However, he had first-hand experience with the strange phenomenon where the initial period of spring felt colder than the winter each year. Song Jixin referred to this phenomenon as the unexpected spring chill, which caught many people off guard before claiming their lives, much like a sudden and unforeseen retaliation from an opponent on the battlefield.

The town wasn't surrounded by any walls, so even bandits and gangs were a problem, let alone petty thieves. The so-called town gate was actually nothing more than a row of old and uneven fencing materials, acting as a makeshift checkpoint for people and carriages to pass through in order to keep up appearances for the town.

While jogging past Apricot Blossom Alley, Chen Ping'an spotted many women and children huddled around the Iron Lock Well, and the well winch was creaking incessantly.

After passing through another street, Chen Ping'an heard the familiar sound of reading ringing out nearby. There was a private school there, and it was jointly funded by several of the most affluent clans in the town. 

The teacher was from out of town, and back in Chen Ping'an’s younger days, he would often squat down outside the window and listen to the lesson being taught in secret. The teacher was very strict during classes, but he never called out or got in the way of freeloaders like Chen Ping'an. After that, Chen Ping'an traveled out of the town to become a disciple at a dragon kiln, and he hadn't visited the school since then.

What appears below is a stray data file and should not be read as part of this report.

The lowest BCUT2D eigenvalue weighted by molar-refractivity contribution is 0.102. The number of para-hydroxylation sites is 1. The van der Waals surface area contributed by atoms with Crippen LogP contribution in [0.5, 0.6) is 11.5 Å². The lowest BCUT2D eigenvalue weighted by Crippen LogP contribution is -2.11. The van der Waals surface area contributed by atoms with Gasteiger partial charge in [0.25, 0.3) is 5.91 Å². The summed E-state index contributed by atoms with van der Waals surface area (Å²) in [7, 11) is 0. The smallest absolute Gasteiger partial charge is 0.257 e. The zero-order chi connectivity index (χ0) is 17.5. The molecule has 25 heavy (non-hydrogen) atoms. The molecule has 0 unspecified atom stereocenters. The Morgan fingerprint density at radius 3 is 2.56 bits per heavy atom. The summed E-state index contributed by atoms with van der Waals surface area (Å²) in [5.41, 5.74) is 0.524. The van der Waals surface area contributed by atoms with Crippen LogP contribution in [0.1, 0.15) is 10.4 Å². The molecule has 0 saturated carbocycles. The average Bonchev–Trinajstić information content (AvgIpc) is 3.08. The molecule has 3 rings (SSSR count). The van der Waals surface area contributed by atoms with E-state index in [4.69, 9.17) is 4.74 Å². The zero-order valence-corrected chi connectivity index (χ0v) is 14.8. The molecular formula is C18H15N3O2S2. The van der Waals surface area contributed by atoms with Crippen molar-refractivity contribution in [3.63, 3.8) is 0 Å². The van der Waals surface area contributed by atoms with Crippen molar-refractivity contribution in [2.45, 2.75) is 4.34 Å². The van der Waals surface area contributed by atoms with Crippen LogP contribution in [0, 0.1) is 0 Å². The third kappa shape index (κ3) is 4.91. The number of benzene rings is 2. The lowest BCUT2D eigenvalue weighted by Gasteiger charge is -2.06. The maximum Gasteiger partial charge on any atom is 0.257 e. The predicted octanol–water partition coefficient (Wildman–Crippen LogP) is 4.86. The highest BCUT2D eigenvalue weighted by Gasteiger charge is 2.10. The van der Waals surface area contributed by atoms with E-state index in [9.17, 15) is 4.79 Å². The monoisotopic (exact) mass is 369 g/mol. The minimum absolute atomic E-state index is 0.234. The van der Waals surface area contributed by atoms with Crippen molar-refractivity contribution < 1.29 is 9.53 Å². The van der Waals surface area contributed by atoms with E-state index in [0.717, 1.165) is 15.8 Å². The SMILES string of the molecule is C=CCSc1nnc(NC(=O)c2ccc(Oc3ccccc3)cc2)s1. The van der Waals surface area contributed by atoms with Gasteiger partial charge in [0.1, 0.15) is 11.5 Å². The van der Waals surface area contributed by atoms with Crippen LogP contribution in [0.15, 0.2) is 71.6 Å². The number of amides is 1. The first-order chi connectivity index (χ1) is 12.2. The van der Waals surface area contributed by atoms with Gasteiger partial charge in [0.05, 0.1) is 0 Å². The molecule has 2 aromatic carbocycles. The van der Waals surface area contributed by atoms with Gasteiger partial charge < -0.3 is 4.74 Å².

Jogging ahead a bit further, Chen Ping'an passed by a stone archway. Due to the fact that the archway was supported by 12 stone pillars, the local residents liked to refer to it as the crab archway. As for what the archway's actual name was, Song Jixin and Liu Xianyang had very different accounts. 

Song Jixin swore that he had read in an old book by the name of "Local County Chronicles" that the archway was called the Grand Secretary Archway, and that it had been bestowed upon the town by the emperor at the time to commemorate an official in history who had made significant contributions in overseeing military forces.